Why I Teach So Many History Writing Lessons
I think new homeschoolers are often astounded at how many history writing lessons I put into my children’s home school curriculum. Mistakenly they assume I must be skimping on other important subjects in order to teach history because the primary school the NSW Syllabus suggests 6-10% of your time should be spent on history. This equates to 1 to 2.5 hours per week. However since I use a literature based homeschooling history curriculum I can also use much of this suggested curriculum for teaching English as well.
“Why teach history like this? Isn’t history only a minor part of the curriculum?” they wonder.
Although what they don’t realise is that I’m really using historical content for teaching much of my English curriculum, some geography and occasionally science. Over the years I have found this has many benefits.
History Writing Lessons Makes Curriculum Planning Easier
As I begin planning my year I start by deciding what period of history I will study.
I basically work through a four phase history cycle:
- Ancient History and the Bible
- Middle Ages
- European history
- Asian history
- Early Australian History
- Pre Colonization
- The Colonies
- Modern History
- Modern Australian history including wars (in primary)
- General modern history (high school)
I try to keep all my children studying the same period together. Sometimes it may take longer to study a period because there’s lots of interesting stuff to cover. We also repeat some periods over the course of their studies.
When you use Charlotte Mason homeschool history as a guide you can introduce historical fiction, classic literature, poetry, biographies and science discoveries in context with the history period you are studying.
It’s not that hard to include history lessons and still meet the national curriculum requirements.
How We Included History This Term
For example we are studying the Middle Ages this year with my 13 and 15 year old at the moment. There is so much interesting literature available for this period in history. This term our historical content includes:
English Language and Literacy – Writing, Speaking and Viewing
History Writing Lessons Ideas include:
- Reading aloud and narrating from a book on the English Literature for Boys and Girls by H.E. Marshall. We read this two to three times a week and discuss what we read. It includes poetry and prose from the Middle Ages including many details about the authors who wrote them.
- Handwriting includes calligraphy practice with ink and quill and a medieval letters book.
- We’ve also been reading historical non-fiction like Famous Men of the Middle Ages, Athanasius and The Story of Christianity approximately three times a week. From these I require oral narrations and two writing assignments. The historical material has been excellent for narrations.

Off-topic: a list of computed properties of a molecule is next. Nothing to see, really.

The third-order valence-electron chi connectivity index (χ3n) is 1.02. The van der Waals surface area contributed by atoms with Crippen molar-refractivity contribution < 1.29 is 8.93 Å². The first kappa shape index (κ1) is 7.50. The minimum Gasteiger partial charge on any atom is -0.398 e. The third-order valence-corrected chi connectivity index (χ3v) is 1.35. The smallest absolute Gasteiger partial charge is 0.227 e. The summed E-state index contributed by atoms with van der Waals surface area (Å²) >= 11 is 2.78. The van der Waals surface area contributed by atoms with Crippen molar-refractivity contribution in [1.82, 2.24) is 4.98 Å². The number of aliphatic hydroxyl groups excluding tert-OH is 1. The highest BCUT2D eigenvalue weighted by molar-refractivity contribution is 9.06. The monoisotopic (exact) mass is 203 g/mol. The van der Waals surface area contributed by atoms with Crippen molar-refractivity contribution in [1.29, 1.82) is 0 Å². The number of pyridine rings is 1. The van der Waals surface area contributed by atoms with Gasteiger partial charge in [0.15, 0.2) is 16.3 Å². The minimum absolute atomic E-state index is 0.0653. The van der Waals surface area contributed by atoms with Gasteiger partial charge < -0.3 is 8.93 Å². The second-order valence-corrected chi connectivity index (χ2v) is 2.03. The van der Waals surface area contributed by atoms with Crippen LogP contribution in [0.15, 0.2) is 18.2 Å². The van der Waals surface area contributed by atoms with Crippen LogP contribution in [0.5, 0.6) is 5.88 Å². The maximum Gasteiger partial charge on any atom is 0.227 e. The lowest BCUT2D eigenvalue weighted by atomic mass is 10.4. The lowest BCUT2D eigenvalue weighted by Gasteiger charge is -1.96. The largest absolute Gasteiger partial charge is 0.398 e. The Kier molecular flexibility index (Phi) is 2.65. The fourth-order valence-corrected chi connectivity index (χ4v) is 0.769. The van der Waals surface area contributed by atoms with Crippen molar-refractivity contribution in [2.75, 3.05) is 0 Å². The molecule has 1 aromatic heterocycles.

- Movies and documentaries based in the middle ages add to viewing multimedia resources.
- Quality historical fiction novels like The Eagle of the Ninth, Anna of Byzantium, Adam on the Road, The White Stag, Raiders of the Sea and The Story of Rolf and the Viking Bow meet our literature requirements. I read aloud one chapter, five days a week, from one of the books and they read the rest themselves. They are just pleasure reading and I don’t expect them to write anything.
History & Geography
- Using such a great volume of content allows us to dig deeply into our history studies whilst still meeting practically all of our English needs. Our history notebook is also filled with English writing examples.
- Recordings of historical finding are added to the Book of Centuries.
- Map reading skills and learning about physical geography improves our comprehension and understanding of how landforms such as the Danube and Rhine rivers contributed to natural borders and barriers of the Roman Empire.
- Latin copywork of the Latin Vulgate gives my children an appreciation of the language at a very simple level as the learn how to decipher words using the English translation.
It’s Not A Unit Study
Whilst I do use a significant amount of historical content in my children’s studies, I don’t use it exclusively. We have a few non-historical writing assignments from IEW and science notebooking. Their math and science are contemporary resources, as are some of their personal development resources.
Homeschooling This Way Is Interesting For Your Children
Homeschooling can get pretty boring if it’s all textbooks. Using historical content for teaching means you can stretch beyond fact regurgitation and find out the story clothed in the facts as you teach other skills.
The method I describe here is a popular way of homeschooling using ideas based on the Charlotte Mason homeschool history method.
It may sound a little daunting to do but a few good booklists will help you quickly organise yourself to try out this method.
Why not give it a go!